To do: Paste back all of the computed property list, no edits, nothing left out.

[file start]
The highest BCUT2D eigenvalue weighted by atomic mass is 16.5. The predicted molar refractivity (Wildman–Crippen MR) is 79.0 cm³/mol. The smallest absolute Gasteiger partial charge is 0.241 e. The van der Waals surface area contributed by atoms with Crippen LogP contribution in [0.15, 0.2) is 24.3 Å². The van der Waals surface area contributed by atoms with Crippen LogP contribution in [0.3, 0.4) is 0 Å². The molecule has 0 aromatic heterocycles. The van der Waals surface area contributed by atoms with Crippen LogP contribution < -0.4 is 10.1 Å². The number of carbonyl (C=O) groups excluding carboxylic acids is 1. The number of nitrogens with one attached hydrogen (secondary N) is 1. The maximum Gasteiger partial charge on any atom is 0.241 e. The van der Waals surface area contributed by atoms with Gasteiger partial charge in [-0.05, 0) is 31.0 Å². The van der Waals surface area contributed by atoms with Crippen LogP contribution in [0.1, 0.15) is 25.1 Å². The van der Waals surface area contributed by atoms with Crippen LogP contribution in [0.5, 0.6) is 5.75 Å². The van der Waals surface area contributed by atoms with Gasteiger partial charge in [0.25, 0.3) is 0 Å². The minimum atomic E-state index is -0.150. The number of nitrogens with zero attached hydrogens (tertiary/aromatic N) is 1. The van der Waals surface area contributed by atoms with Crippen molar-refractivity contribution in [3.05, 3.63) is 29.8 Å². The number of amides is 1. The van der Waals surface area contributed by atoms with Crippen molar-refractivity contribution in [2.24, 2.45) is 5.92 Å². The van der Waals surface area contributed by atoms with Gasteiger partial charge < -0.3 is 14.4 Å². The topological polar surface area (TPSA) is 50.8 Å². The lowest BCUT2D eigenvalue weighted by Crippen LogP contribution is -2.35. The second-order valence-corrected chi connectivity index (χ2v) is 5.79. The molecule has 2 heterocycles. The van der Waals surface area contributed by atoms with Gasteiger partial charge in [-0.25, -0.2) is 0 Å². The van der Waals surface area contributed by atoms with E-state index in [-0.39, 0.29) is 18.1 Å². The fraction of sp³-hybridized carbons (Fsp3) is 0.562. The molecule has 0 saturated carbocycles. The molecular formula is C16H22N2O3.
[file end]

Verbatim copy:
The highest BCUT2D eigenvalue weighted by atomic mass is 16.5. The predicted molar refractivity (Wildman–Crippen MR) is 79.0 cm³/mol. The smallest absolute Gasteiger partial charge is 0.241 e. The van der Waals surface area contributed by atoms with Crippen LogP contribution in [0.15, 0.2) is 24.3 Å². The van der Waals surface area contributed by atoms with Crippen LogP contribution in [0.3, 0.4) is 0 Å². The molecule has 0 aromatic heterocycles. The van der Waals surface area contributed by atoms with Crippen LogP contribution < -0.4 is 10.1 Å². The number of carbonyl (C=O) groups excluding carboxylic acids is 1. The number of nitrogens with one attached hydrogen (secondary N) is 1. The maximum Gasteiger partial charge on any atom is 0.241 e. The van der Waals surface area contributed by atoms with Gasteiger partial charge in [-0.05, 0) is 31.0 Å². The van der Waals surface area contributed by atoms with Crippen LogP contribution in [0.1, 0.15) is 25.1 Å². The van der Waals surface area contributed by atoms with Crippen LogP contribution in [0.5, 0.6) is 5.75 Å². The van der Waals surface area contributed by atoms with Gasteiger partial charge in [0.25, 0.3) is 0 Å². The minimum atomic E-state index is -0.150. The number of nitrogens with zero attached hydrogens (tertiary/aromatic N) is 1. The van der Waals surface area contributed by atoms with Crippen molar-refractivity contribution in [3.05, 3.63) is 29.8 Å². The number of amides is 1. The van der Waals surface area contributed by atoms with Crippen molar-refractivity contribution in [2.24, 2.45) is 5.92 Å². The van der Waals surface area contributed by atoms with Gasteiger partial charge < -0.3 is 14.4 Å². The topological polar surface area (TPSA) is 50.8 Å². The lowest BCUT2D eigenvalue weighted by Crippen LogP contribution is -2.35. The second-order valence-corrected chi connectivity index (χ2v) is 5.79. The molecule has 2 heterocycles. The van der Waals surface area contributed by atoms with Gasteiger partial charge in [-0.25, -0.2) is 0 Å². The van der Waals surface area contributed by atoms with E-state index in [-0.39, 0.29) is 18.1 Å². The fraction of sp³-hybridized carbons (Fsp3) is 0.562. The molecule has 0 saturated carbocycles. The molecular formula is C16H22N2O3.